Counter1 randomly increases its value

Hi, i made car trip computer. Everything works fine except one: Counter1 randomly increases its value.
Signal from vehicle speed sensor goes to Shmitt trigger gate C, and T1 input of ATMEGA 328p.
I observed that counter1 counts sometimes 2-10 pulses/s while voltage on T1 input does not change.
I’m not 100% sure but i think that problem exists only when T1 input is in high state.
I tested this on 4 diffrent ATMEGAS 328p and problem still exists.

Komputer_pokladowy.pdf (28.5 KB)

By your schematics is see you have no debounce to prevent switch bounces… Try adding that and see if it works better…

Did you check incoming signals with scope or multimeter? Multimeter are just bad when it comes indicting switch bounces…

The pull-down is only 10k for the speed input. With a noisy environment, like a car, it can be too high impedance, some spikes might get through. What do you mean, that the TI input is in high state ? The speed input ? The schmitt-trigger sets a strong digital signal on the TI input, nothing can change that I think.

I noticed that you don't have filters. Perhaps adding a small capacitance parallel to the 10k would help.

You do need some extra filter and protection for the 12V. A fuse and nothing else is not enough. A fuse + suppression coil + more high voltage capacitors are needed. Perhaps an diode or even a resistor to reduce the current. The LM1117 can have a maximum of 20V at the input. You can get that by turning on the motor for the first time.

How do you use the grounds ? Are the sensor inputs connected to ground somewhere, or just an isolated sensor directly to the Arduino ? Perhaps you need opto-couplers.

Is your battery voltage measured correctly ? After the readVcc, the internal mux and voltages needs to be set normally. You do a dummy read, that is good, but I also wait a few ms after the dummy read (maybe 10ms delay, something between 1 to 20ms).

You have many delays in your sketch. For example the debounce. The Bounce2 library does not use delays, but it relies on a fast running loop() without delays : http://playground.arduino.cc/code/bounce

Peter_n: What do you mean, that the TI input is in high state ? The speed input ?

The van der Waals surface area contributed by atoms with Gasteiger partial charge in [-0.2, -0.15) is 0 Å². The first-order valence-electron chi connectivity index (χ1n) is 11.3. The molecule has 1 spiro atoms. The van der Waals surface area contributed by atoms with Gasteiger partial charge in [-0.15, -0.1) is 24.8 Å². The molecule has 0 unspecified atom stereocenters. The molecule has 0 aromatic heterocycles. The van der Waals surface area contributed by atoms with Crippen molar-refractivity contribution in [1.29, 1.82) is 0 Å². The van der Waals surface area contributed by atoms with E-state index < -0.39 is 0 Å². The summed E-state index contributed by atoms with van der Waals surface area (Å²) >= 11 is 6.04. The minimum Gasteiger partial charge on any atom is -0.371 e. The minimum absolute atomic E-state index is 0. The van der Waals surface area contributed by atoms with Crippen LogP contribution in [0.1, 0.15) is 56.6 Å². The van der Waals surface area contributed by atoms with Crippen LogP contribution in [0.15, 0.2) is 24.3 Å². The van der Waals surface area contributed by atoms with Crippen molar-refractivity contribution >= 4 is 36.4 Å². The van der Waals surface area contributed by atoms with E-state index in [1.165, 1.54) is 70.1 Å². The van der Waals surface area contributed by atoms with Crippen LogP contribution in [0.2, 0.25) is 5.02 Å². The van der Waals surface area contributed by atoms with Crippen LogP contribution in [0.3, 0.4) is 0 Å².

I mean that voltage on 11 pin of ATMEGA (T1) is constant, near 5V, without spikes - i measured that with oscilloscope.

Peter_n: resistor to reduce the current. How do you use the grounds ? Are the sensor inputs connected to ground somewhere, or just an isolated sensor directly to the Arduino ? Perhaps you need opto-couplers.

Ground of vehicle speed sensor (for dashboard and ECU) is connected to car ground. Ground of my circuit is also connected to car ground.

It is hard for me to check the sketch, I don't know if that could cause it. I think it is more likely that a spike is in the signal. Perhaps the spike is too short for the oscilloscope. Can you measure the speed signal before the 1k resistor, is that noisy ?

Grounding a circuit is an advanced topic itself. I'm not very fond of the idea that the sensor ground is connected to car ground near the sensor. I would use an opto-coupler for that signal.

What is the maximum frequency of the speed signal ? What is the impedance of the speed sensor ? You should add a capacitor parallel to the 10k anyway. Start with 4.7nF. I hope that will make a difference.

Since you use a 74HCT (with a 'T') the input switching voltage level is lower than normal. I don't know if that matches the sensor. The two 74HCT14 Schmitt-triggers could stretch a pulse of a few ns which could make it just long enough for the ATmega328 chip to detect. That means your circuit could be sensitive for pulses that are near the GHz range.

Speed signal on input (before resistor) - o7.jpg
o6.jpg - upper - signal on input (before resistor) 10V/div, lower - T1 input 5V/div.

Maximum frequency is about 230Hz at 160km/h, so frequency is quite low.
Speed sensor is hall-effect sensor.

I did edit my previous reply and added about the near GHz range, did you read that ? The frequency is indeed very low. Start with 10nF or 22nF parallel to the 10k. I suggest to use 10nF parallel to the 10k, and use it for a while. If the miscounts are reduced by half, use 22nF or 47nF.

The pictures show a clear signal, but that won't show any high frequency spikes.

I will try that, it will be difficult because PCB is SMT.
I have some other (weird) idea: maybe T1 is increased by OC0B?
But TCCR0A and TCCR0B both are 0x03.

Maybe if OCOB has wires along the speed wires, and that causes a pulse in the speed input signal. Or if OCOB causes a peak in the ground current, which raises the ground level of the Arduino board.

When it comes to grounding, shielding and decoupling, almost anything can happen.

OC0B is same pin that T1 in ATMEGA 328

O, sorry :-[ I didn't check the pinmapping, I was using my tablet when I wrote that... :-* I don't understand what your sketch is doing, there is too much going on. The registers are set in the setup(), and in the loop() I only see that you are reading the timer values, that should not change something.

Timer0 is used by delays, millis etc. in Arduino. And i use PD4 (T0) as digital input.

That is no problem. The Arduino timing for millis() is in software. Pin PD4 is a perfectly normal digital pin. It only becomes active when the register is set that is should be connected to TIMER0, but the Arduino default startup code doesn't do that.

Dear Peter_n, thanks a lot! I soldered 22nF capacitor parallel to 10k resistor and that solved my problem! It was quite easy to do, because i soldered it exactly on top of resistor.